Is it mandatory to wear a dance belt?

Male classical ballet dancers wear a dance belt for support and protection of their genitals when dancing. In this article I will talk about the key features you want to pay attention to before buying your next dance belt.

Wearing protective and supportive underwear is not a practice limited to classical ballet, martial artists, boxers, and many other male athletes wear similar support and protection underwear for their practice. Nothing new here.

You want to keep in mind that it serves not just as a protection from your partner during pas de deux, but also protection from yourself to be able to close into a tight 5th without worry. And this is probably why all male classical ballet dancers wear a dance belt and not all contemporary dancers. It is the demands of the ballet technique, rather than just the aesthetics of wearing tights, that makes it mandatory in ballet.

What are the different cuts and models?

There is a variety of models to cater for individual preferences and built.

Waist band thickness

As explained by Isaac P. Bowry, there are different waist band options for your dance belt, and you’ll choose depending on personal preferences and your costume.

For personal preferences, Isaac gives out his tip: if you usually wear your jeans high up, you’ll most likely like a large waist band, if you usually wear them low you’re more likely to prefer a thin waist band.

If your costume has a low waist: go for a thin waist band, high waist and you might need a thick waist band.

It’s always a good idea to have a couple of different models in your bag, and get used to different models and cuts so that you’re not uncomfortable on stage when you’re required to wear something different suddenly.

Back side cut

Every brand usually provides three basics cuts:

  • traditional thong cut, very thin backside cut that focusing on avoiding any visible panty line when you wear tights.

  • full seat cut, as some men don’t find a thong cut comfortable to wear, more and more brands are offering a full seat cut, similar to traditional underwear. Check out the seams and choose the size right to avoid any visible panty lines.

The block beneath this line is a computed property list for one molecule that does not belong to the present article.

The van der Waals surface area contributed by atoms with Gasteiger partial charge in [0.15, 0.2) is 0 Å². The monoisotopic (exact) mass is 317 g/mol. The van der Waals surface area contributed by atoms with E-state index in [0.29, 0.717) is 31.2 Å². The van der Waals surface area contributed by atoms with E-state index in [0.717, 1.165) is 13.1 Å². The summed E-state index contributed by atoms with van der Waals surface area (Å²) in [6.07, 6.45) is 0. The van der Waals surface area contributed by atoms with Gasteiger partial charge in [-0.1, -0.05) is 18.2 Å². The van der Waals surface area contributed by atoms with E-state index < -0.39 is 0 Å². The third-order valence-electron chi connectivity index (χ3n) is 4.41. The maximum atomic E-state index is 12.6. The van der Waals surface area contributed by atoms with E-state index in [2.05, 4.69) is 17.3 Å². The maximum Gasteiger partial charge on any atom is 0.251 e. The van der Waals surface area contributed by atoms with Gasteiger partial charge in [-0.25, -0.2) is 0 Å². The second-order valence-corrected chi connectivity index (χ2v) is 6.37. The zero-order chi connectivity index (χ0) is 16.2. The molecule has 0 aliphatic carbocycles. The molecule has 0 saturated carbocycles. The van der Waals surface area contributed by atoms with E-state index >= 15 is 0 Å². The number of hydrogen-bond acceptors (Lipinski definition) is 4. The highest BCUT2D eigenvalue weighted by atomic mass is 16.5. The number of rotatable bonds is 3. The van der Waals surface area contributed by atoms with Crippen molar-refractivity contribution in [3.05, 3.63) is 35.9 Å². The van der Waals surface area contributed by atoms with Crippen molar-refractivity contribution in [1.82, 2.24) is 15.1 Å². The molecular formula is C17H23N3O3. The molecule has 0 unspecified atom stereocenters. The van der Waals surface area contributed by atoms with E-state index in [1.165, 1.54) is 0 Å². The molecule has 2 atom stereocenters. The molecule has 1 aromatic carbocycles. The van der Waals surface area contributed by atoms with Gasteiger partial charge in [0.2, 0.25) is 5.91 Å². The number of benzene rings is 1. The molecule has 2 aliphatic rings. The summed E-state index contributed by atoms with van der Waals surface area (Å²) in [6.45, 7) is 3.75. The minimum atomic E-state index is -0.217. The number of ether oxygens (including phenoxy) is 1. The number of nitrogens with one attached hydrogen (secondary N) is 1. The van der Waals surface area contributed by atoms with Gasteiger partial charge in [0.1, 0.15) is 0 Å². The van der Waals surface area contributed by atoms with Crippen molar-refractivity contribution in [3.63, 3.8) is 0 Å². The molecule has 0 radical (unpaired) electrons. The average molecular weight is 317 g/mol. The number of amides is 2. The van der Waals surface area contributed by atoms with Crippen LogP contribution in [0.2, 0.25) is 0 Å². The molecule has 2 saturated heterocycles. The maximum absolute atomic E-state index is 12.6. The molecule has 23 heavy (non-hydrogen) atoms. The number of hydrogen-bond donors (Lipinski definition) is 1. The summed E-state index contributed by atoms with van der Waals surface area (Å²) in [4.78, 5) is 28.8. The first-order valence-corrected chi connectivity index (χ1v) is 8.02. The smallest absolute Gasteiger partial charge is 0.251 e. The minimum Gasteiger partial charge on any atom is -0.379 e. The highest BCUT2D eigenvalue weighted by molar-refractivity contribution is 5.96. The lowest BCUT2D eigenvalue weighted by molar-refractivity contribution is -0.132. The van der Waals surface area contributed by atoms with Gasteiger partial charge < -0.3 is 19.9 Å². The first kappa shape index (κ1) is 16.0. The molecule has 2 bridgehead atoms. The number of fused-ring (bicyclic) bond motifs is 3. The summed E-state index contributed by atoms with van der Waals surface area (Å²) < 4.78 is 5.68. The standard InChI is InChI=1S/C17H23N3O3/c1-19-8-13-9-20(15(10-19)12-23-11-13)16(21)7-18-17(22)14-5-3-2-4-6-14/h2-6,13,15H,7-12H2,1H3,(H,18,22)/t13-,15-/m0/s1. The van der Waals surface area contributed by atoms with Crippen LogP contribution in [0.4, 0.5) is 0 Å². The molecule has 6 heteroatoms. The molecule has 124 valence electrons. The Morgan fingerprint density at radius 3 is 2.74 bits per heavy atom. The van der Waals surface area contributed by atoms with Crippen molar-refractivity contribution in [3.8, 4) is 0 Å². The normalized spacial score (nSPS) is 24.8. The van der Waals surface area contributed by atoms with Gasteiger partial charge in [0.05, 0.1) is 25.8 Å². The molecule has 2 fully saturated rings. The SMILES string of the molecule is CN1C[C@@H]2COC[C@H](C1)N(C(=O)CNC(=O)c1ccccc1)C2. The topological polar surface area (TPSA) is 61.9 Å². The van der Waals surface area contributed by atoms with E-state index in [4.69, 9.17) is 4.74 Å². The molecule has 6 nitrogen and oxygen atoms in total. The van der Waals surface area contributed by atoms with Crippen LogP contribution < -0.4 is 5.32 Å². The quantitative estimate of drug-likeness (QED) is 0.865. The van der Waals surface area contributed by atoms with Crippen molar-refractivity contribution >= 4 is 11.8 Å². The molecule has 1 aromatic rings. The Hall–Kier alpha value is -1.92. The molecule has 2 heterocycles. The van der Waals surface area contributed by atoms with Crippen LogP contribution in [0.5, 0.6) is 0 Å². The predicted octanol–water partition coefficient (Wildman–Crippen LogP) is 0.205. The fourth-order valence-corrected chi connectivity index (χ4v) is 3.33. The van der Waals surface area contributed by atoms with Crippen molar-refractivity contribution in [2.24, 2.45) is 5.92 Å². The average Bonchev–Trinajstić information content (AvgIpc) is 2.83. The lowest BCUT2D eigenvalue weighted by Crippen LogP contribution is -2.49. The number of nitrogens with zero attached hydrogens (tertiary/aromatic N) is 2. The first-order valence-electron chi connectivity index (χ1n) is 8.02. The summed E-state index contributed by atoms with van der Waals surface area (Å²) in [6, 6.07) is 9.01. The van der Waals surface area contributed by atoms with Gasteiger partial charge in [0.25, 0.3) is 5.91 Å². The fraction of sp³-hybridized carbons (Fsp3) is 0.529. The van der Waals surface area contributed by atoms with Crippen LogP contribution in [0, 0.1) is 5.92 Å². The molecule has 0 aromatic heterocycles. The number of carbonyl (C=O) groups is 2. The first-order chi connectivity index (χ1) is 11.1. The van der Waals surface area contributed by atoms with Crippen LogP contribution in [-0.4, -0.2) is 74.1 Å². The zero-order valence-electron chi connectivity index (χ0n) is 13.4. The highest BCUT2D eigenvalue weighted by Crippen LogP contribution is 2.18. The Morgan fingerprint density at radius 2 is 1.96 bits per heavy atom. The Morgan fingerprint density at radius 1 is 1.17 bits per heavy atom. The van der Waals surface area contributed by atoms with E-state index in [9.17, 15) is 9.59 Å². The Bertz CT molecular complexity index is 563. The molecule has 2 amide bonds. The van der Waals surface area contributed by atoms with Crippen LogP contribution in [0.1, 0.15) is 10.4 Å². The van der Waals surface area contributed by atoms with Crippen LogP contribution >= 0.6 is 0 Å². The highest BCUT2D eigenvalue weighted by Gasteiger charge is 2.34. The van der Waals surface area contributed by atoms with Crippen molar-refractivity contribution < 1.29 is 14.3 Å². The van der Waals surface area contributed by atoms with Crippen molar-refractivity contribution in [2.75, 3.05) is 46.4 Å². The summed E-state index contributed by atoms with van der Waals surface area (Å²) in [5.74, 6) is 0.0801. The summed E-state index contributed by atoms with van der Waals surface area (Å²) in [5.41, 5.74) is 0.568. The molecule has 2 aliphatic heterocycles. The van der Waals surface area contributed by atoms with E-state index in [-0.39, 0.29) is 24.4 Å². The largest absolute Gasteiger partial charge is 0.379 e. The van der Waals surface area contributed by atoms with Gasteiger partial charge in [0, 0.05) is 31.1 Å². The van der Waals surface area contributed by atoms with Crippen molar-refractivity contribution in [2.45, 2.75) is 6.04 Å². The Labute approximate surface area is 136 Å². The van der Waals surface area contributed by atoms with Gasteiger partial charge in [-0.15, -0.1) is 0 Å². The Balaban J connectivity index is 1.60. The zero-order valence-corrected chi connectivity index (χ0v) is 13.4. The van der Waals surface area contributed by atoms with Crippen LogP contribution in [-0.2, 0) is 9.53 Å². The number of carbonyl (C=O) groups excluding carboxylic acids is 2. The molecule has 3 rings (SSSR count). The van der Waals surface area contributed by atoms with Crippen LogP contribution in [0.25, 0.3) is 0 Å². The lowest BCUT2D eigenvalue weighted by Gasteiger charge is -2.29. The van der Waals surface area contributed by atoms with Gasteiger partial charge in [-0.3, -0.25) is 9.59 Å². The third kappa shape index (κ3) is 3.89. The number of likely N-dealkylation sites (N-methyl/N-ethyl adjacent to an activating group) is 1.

• larger thong cut, some brands offer a product in-between. This is really a matter of personal preference here


Most brands use a sizing chart based on daily life clothing: XS, S, M, L, XL. Pay attention to their instructions as some might run small or large compared to your jeans size.


Another aspect that you want to check is the padding. Some models are more or less padded. Again it’s a matter of preference and personal built. Less padding is less covering. More padding will help creating a smooth aspect but can be uncomfortable to wear (think wearing nappies).

So some brands are now playing around with their cuts and seams instead of adding padding to create a smooth aspect. That’s probably the kind of model you want to look for, knowing that it will be a little more expansive that a simple waist band – triangle cut.

Which color of dance belt to choose?

Rule of thumb: match your dance belt with your skin color. But as we all know, dance-wear brands are a little behind and the nude color usually means “caucasian skin”… And there are usually three to four colors available: white, black, ‘nude’, chocolate. But as the dance-wear brands are catching up and more colors are made available, always go towards the color closest to your skin color. This will help your dance belt blend is seamlessly – again: no visible panty lines is the goal.

Black color, like a black t-shirt or leotard, is the basic that goes with anything – expect white.

White color is usually chosen only to wear under white tights. Make sure you have one handy and pristine for those occasions.

Pricing: should I buy the most expansive dance belt?

According to Isaac P. Bowry, among the regular dance-wear brands there’s no quality difference between the cheaper and more expensive models. They won’t fall apart because it’s less expansive. According to his experience, the difference in price is driven by the work behind the cut. So a simple waist band – triangle cut is less expansive than a more elaborate model with various seams to create additional support and aesthetic. So that’s where your money goes and it’s a good thing to know what to prioritise.

Care and handling of my dance belt

Follow the washing instructions is the rule here. But most can be washed in the washing machine with the rest of your dance-wear. Pay attention to the kind of detergent and softener you use to avoid any irritation and unwanted chafing.

Are there any other questions about dance belts that you’d like us to cover? Please send us a message.